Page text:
C.P.: Initial run with C.D., J.B., Rudi J.

Posted Aug 11, 2005

5:45 p.m.

James Brooks (left) wants Chris Perry to go deep.
GEORGETOWN, Ky. - Corey Dillon's Patriots return to Cincinnati on Friday night to begin his final march to the Pro Football Hall of Fame in the building where it began on the day he carved out 278 yards nearly five years ago.

As Dillon opens his ninth NFL preseason with a brand new Super Bowl ring, the Bengals prepare to unveil one of their crown jewels in their bid to complete the transition from the smash-mouth Dillon Bengals to an offense they hope approaches the dazzling versatility of the last Super Bowl team.

Chris Perry, a James Brooksish-type running back whose downfield catching skills the Bengals hope can be used to exploit Carson Palmer's long ball, finally gets on the field Friday in the fittest shape of his pro career to join an offense suddenly heralded and feared.

Name Teams Seasons Att Yds Avg All-time Rank
Curtis Martin NE, NYJ 10 3298 13,366 4.1 4
Jerome Bettis STL, PIT 12 3369 13,294 3.9 5
Marshall Faulk IND, STL 11 2771 11,987 4.2 11
Eddie George TEN, DAL 9 2865 10,441 3.6 16
Corey Dillon CIN, NE 8 2210 9,696 4.4 18
"I'm excited, but I just hope I can make it through the whole season," Perry said. "When that happens, then I'll be excited."

But Pro Bowl right tackle Willie Anderson, one of the eight Bengals starters who started in front of Dillon, put out a reminder that it didn't happen overnight.

"Everybody thinks now everything is being done better," Anderson said, "but some of that stuff (is) still there."

Team-oriented offense
One day earlier this week, Anderson surveyed training camp as he tried to make his point. While this offense may be different than the one that Dillon's running game dominated, it has a solid foundation. Pro Bowlers Anderson and Chad Johnson, 73-catch man T.J. Houshmandzadeh, Rudi (nine 100-yard games) Johnson. They've been there before.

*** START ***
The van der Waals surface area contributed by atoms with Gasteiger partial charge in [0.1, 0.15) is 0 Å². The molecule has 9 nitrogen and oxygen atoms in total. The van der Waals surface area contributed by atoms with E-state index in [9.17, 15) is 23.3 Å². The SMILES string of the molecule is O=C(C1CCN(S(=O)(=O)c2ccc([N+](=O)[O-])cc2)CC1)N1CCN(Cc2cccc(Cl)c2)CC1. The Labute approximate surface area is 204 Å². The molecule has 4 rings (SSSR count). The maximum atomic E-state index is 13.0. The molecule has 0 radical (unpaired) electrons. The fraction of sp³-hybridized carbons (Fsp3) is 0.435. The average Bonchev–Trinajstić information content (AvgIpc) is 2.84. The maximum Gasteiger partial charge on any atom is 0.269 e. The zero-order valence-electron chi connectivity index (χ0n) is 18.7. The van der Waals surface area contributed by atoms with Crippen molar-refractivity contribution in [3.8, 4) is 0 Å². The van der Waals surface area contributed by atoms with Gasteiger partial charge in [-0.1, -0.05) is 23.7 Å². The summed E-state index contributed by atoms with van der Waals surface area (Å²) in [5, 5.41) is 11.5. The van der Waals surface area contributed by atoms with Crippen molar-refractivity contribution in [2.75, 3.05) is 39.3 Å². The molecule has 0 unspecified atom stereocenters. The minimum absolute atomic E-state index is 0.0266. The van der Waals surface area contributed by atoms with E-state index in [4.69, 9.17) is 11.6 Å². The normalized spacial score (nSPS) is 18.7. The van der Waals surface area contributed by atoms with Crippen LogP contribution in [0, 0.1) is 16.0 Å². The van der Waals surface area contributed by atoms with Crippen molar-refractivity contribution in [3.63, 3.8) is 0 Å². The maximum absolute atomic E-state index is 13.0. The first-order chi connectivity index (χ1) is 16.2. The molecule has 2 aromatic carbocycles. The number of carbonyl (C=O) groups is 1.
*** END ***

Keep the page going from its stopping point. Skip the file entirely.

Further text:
"That's what happens when you play with a great player like that," Anderson said. "We were losing so much, (some in the media) were saying he was getting those yards by himself. People started to buy into that whole aura."

"Even (Dick) LeBeau one time said it in a meeting, '(Dillon) gets half the yards by himself,' " said Anderson of the head coach Marvin Lewis replaced. "(The perception) was 'Corey Dillon is just carrying guys five, seven yards.' Folks buy into that whole thing. (The offensive line) was good. We could have been better, but we still allowed him to get 1,300, 1,400 yards when we couldn't pass from here to Marvin at those steps."

But Anderson has only good things to say about Dillon. They haven't spoken much since they patched up a falling out before last season's preseason game, yet Anderson keeps up with him through Dillon's best friend on the team, wide receiver T.J. Houshmandzadeh.

"I was happy he got a ring. I knew the things he went through here, the struggles he went through here," Anderson said. "He's going to go down as one the top running backs of all time now that he's got the ring. That's what we all shoot for. What I really hate is he's not going to Canton with me."

And Dillon should be going to Canton. He's 2,404 yards shy of the magic 12,000 career figure. Of the 11 men who have that many, seven are in the Hall of Fame, three (Emmitt Smith, Curtis Martin, Jerome Bettis) will be, and Thurman Thomas will get some votes.

Since he's averaging about 1,200 yards a season (and coming off his career 1,635-yard year at age 30), Dillon should be there at the end of the 2006 season at age 32.

Name Yrs Att Yds Avg Rec TD Rec
Corey Dilon 1997-2003 1865 8061 4.3 192 5
James Brooks 1984-91 1344 6447 4.8 297 27
Pete Johnson 1977-83 1402 5421 3.9 173 6
Harold Green 1990-95 968 3727 3.9 145 3
Essex Johnson 1968-75 675 3070 4.5 121 11
10. Rudi Johnson 2001- 593 2478 4.2 42 0
Perry, the first-rounder who lost his rookie year to injury last year with a deep abdominal muscle pull, is one of the few on offense who never played with Dillon. Heck, (and can this be?) he was only 15 when Dillon stormed to the NFL rookie-record 246 yards against the Oilers.